Credit Cards

What you need to know:

With more purchasing being conducted online and even offline transactions moving towards cashless methods, credit card transaction data has quietly become more sought after. They are sought by brands, retailers and investment institutions alike to understand shopper tastes, budgets and purchasing trends.

This has given rise to a complex data ecosystem consisting of an ever-growing number of players that have access to and are selling your transaction data—including credit card networks, banks, merchant processors, point of sale systems, financial apps and mobile wallets. Many of these institutions will sell your data directly or to data brokers which will then in turn sell it to marketers, hedge funds and other interested parties.

Legal mandates bar financial institutions from sharing your personally identifiable information, but many companies have found a loophole by implemented sophisticated systems (known as tokenization) that erases personal details and replaces them with randomly generated pseudonyms that act like ID codes. But even when “anonymized” in this way, researchers have found to be able to use these datasets to correctly identify individuals 90% of the time with just a handful of transactional data points.

Few of these companies disclose their data sharing policies, but many companies do acknowledge making money from transaction data. Some companies are known to have have direct partnerships with data brokers and one credit card network even has an advertising arm that help marketers use their data for targeting.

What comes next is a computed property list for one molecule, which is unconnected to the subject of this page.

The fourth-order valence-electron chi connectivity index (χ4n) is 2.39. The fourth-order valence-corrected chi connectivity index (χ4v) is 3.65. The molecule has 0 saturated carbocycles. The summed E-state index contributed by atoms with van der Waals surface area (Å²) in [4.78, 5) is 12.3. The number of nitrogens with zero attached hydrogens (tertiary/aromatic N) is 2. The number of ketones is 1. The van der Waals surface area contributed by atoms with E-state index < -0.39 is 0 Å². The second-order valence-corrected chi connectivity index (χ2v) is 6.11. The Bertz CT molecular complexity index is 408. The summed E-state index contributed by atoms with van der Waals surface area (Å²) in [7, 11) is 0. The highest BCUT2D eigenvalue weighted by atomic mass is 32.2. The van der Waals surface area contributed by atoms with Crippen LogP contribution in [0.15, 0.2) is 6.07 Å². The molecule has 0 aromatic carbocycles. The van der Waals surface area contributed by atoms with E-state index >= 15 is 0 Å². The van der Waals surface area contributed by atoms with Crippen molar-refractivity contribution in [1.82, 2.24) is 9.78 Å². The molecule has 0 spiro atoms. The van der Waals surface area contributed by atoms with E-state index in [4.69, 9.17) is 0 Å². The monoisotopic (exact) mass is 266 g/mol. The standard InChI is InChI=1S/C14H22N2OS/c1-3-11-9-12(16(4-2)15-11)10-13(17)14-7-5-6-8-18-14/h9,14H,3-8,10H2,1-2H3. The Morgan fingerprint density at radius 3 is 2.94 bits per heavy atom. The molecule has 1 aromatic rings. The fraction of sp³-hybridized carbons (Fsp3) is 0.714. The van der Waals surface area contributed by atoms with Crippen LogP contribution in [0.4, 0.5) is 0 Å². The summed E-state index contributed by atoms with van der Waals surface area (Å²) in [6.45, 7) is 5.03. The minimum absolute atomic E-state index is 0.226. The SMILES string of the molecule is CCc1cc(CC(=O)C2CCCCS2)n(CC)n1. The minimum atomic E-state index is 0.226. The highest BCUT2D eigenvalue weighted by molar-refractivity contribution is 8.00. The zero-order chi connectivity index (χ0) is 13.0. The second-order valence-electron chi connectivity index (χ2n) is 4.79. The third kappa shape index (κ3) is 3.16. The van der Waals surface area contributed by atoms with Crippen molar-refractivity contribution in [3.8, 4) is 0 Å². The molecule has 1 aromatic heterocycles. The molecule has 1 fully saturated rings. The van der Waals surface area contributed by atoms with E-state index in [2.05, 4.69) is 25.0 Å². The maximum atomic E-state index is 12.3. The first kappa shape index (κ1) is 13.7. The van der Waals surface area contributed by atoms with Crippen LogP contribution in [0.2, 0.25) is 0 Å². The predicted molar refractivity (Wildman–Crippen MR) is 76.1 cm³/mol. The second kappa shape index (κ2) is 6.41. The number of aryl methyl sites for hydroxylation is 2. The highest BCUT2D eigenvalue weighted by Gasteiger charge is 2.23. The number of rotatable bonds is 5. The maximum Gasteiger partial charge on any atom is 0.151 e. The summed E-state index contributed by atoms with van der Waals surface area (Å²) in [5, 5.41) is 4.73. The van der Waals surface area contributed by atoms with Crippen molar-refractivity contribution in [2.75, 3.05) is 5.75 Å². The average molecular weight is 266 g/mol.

Learn More:

How credit card companies track shoppers like never before

Yodlee, one of the largest financial data brokers in the U.S. and the type of information they have

Researchers were able to use “anonymized” credit card data to re-identify individuals

Letter from several US Senators to the Chairman of the FTC to investigate one financial data broker

Visa’s advertising business that provides data powered advertising solutions to brands and retailers

What to do:

Chase and American Express have online forms you can fill out that allows you to opt-out of most data sharing. To opt out with Citibank you have to call 888-214-0017; for Discover call 800-225-5202.

Through online forms, you can also opt out of the data-sharing programs with Visa and Mastercard.

In addition, consider using Apple Card, which has the best privacy measures, as it prohibits the issuing bank (Goldman Sachs) from accessing user data. Although for maximum privacy, you will still need to opt out of Mastercard data sharing programs (which is the card network behind Apple Card).